Cliche of the Week 62 – Feral

September 12, 2011 at 1:13 pm Leave a comment

The word feral swept into British newspaper coverage as quickly as the London riots started.

But it’s Australians who love the untamed descriptor, with local journalists using the word on average twice as much as their British counterparts.

Last month, feral grubbed into the mainstream media 1800 times, mostly in the British media and lately linked with underclass and criminal. Two years ago, it was less than half that.

Australians use the word creatively and not just to describe exotic animals or rabbits that have gone bush.

“(Collingwood coach Mick) Malthouse yesterday said he had no intention of being part of the club’s campaign against feral crowd behaviour” (The Courier-Mail, August 17).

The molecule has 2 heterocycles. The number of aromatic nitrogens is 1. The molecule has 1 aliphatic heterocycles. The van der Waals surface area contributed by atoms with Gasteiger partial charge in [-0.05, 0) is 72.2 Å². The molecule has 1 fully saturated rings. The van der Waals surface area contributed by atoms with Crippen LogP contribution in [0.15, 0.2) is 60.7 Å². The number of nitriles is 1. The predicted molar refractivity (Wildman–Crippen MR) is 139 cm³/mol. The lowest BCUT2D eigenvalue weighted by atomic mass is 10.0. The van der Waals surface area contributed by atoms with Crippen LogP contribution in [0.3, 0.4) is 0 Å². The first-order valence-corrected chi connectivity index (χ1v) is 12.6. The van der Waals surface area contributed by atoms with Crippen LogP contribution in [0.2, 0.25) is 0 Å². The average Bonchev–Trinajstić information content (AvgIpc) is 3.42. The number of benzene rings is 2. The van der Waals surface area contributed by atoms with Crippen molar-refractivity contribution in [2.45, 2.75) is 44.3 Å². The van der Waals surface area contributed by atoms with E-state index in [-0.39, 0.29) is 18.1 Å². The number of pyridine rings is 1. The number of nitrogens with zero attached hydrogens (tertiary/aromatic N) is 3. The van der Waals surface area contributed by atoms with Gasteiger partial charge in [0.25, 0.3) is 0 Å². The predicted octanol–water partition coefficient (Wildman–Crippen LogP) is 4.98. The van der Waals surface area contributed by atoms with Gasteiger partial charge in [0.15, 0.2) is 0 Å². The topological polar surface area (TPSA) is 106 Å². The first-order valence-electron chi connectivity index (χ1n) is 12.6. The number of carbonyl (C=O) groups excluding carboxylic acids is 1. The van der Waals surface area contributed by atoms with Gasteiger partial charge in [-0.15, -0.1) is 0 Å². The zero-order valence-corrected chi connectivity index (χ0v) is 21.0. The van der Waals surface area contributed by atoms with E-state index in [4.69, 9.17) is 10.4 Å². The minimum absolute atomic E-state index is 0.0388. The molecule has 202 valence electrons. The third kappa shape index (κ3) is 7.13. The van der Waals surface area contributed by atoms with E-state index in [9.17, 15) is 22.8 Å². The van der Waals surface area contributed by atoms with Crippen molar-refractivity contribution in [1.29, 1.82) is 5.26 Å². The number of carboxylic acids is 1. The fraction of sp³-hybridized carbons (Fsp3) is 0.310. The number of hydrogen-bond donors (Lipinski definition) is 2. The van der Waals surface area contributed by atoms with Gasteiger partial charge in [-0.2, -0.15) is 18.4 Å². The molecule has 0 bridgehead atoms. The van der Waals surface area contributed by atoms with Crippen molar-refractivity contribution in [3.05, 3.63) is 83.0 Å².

The weather: “Quite frankly it looked feral” (The West Australian, August 1).

“Another schoolgirl had red paint poured over her clothes and pencil case, and her school books torn to shreds. The third was verbally abused, being called feral and a dog” (Herald-Sun, August 19).

“Pinot noir with its slightly feral characters” (The West Australian, July 28).

“Investors become acutely aware of just how much is beyond their control whenever sharemarkets turn feral” (The Australian, August 31).

Cliche of the Week appears in The Australian newspaper Mondays. The usage of cliches in the media is tracked across the world using Factiva and Dow Jones Insight.

 Chris Pash’s book, The Last Whale, a true story set in the 1970s, was published by Fremantle Press in 2008

Entry filed under: Cliche of The Week.

Cliche of the Week 61 – Informed Sources Cliche of the Week 63 – Outcomes

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